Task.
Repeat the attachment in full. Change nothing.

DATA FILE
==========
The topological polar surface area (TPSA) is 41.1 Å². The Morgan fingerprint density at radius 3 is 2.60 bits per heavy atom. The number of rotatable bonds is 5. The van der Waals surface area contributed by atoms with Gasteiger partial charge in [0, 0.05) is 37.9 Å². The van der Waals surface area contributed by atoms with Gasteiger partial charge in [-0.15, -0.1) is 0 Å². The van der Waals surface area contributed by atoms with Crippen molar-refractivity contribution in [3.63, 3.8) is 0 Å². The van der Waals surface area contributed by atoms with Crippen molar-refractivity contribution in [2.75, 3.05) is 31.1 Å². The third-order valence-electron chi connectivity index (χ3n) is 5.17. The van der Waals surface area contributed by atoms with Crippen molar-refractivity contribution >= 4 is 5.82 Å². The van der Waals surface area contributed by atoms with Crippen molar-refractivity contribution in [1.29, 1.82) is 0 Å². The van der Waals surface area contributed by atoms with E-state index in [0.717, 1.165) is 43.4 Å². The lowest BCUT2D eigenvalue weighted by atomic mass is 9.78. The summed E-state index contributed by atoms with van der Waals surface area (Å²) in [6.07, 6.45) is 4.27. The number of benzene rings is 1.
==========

The topological polar surface area (TPSA) is 41.1 Å². The Morgan fingerprint density at radius 3 is 2.60 bits per heavy atom. The number of rotatable bonds is 5. The van der Waals surface area contributed by atoms with Gasteiger partial charge in [0, 0.05) is 37.9 Å². The van der Waals surface area contributed by atoms with Gasteiger partial charge in [-0.15, -0.1) is 0 Å². The van der Waals surface area contributed by atoms with Crippen molar-refractivity contribution in [3.63, 3.8) is 0 Å². The van der Waals surface area contributed by atoms with Crippen molar-refractivity contribution in [2.75, 3.05) is 31.1 Å². The third-order valence-electron chi connectivity index (χ3n) is 5.17. The van der Waals surface area contributed by atoms with Crippen molar-refractivity contribution >= 4 is 5.82 Å². The van der Waals surface area contributed by atoms with Crippen molar-refractivity contribution in [1.29, 1.82) is 0 Å². The van der Waals surface area contributed by atoms with E-state index in [0.717, 1.165) is 43.4 Å². The lowest BCUT2D eigenvalue weighted by atomic mass is 9.78. The summed E-state index contributed by atoms with van der Waals surface area (Å²) in [6.07, 6.45) is 4.27. The number of benzene rings is 1.